• The password copies are stored on physical objects that are easy to maintain an inventory of.
  • An attacker who steals a user's flashdrive hopefully won't know the passphrase to unlock it, so they can't decrypt the key.
  • An attacker who guesses a user's passphrase hopefully can't access their flashdrive, so they can't use the passphrase for anything.
  • In theory, each user could have a unique "password" for LDAP administration, allowing monitoring of usage and easy disabling of individual accounts at need.

Disadvantages:

  • Kind of a hassle both for the users and for the IT folks who need to create and manage all these flashdrives.
  • Changing / rotating the LDAP admin password is a mess, especially if everybody shares the same one; all the drives need to be updated.
  • More common for people to get locked out because they lose a small object or forget a passphrase than if they only needed to keep track of one of those things.
  • A malicious insider can just unlock their flashdrive and then copy the file contents out of it, trivially (or probably just decrypt the flashdrive).

You could also use hardware tokens, but most of the advantage over an encrypted flashdrive there is the ability to make the secret non-exportable. Unfortunately, that would prevent having the secret be a password, which must be transmitted in some form. That puts a real damper on how hard you can hide it, and in particular makes it totally impossible to hide from an insider.


IF at all possible, don't use a password here

Establish the connection using some form of public key cryptography. Mutual TLS, SSH with public key, whatever. Use a system where there's an unpredictable string to be signed or decrypted, and proving that you have the private key is used for authorization. Then use a hardware security module (HSM) to store the private key, and make sure it's not exportable. The key can now never be extracted, so the only way to use it is if you also have access to the HSM. Depending on your needs, this could be an HSM that is given to every authorized user or that is only available by checking out one of a limited number (possibly only 1) from a trusted source, and it could be relatively tied to computer hardware (such as the TPM in a PC) or portable (such as a Yubikey).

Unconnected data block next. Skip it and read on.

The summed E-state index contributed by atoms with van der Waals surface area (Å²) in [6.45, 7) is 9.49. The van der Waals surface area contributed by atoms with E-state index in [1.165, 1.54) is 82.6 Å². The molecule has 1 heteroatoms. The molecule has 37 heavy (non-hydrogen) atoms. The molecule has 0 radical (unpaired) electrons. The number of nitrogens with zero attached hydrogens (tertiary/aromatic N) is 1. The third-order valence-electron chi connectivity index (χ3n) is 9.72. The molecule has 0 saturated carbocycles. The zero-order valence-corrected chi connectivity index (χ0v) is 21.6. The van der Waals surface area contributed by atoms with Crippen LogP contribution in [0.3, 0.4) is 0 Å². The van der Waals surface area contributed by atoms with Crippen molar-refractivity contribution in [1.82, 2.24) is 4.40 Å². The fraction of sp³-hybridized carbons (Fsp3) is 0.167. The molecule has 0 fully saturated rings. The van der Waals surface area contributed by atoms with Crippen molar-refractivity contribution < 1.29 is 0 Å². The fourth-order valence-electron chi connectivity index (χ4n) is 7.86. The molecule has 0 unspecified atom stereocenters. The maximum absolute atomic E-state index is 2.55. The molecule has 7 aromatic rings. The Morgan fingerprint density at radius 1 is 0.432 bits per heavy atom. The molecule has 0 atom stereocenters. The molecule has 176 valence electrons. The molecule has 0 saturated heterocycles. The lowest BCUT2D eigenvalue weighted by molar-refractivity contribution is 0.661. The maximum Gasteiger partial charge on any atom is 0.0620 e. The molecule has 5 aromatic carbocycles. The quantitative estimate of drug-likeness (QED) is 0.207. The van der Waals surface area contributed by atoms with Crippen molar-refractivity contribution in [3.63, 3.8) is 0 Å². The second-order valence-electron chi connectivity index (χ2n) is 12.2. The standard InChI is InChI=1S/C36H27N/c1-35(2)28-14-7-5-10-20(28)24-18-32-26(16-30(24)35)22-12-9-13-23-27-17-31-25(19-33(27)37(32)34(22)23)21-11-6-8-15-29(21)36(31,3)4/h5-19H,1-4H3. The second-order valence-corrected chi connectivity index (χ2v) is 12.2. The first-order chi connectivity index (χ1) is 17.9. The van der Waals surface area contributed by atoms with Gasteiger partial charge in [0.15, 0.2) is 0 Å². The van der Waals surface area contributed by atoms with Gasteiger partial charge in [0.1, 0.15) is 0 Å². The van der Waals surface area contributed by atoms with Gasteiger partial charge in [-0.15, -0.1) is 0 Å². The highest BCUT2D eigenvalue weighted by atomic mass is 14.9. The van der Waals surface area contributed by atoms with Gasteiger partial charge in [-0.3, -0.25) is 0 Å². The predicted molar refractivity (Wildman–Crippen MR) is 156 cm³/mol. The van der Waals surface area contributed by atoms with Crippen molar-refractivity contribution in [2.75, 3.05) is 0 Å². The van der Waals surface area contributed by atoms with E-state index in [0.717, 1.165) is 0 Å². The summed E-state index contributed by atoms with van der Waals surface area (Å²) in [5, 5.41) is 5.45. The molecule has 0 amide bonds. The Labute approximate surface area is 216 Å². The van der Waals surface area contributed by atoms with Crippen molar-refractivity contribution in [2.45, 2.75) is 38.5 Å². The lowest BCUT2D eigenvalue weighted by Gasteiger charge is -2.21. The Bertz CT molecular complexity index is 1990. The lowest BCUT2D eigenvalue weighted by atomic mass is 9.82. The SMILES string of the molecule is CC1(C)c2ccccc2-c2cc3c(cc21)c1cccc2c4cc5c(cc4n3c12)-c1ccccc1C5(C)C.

For extra security, you might protect access to the private key with a passphrase or other secret, turning it into effectively a two-factor authentication requirement (the attacker needs both to have the HSM, and to know the string that unlocks access to its key). SSH and GPG private keys already typically are encrypted using password-derived keys, but there are better systems than those use.


You can't do anything about an attacker with root access to a machine where the software runs. If the software can communicate with the LDAP server, the attacker can tap that communication, edit it to serve their own purposes, initiate it on demand, etc. Even if there's no post-authentication session token to steal, and the authentication sent on every request is done without exposing the secret (e.g. instead of a password, you use a symmetric key to HMAC the message or a private key to sign the message, and the key is stored somewhere the attacker can't read like inside an HSM), for as long as the attacker has access to the compromised system they'll have full control over its communication with the server, and you can do a LOT of damage in a short time.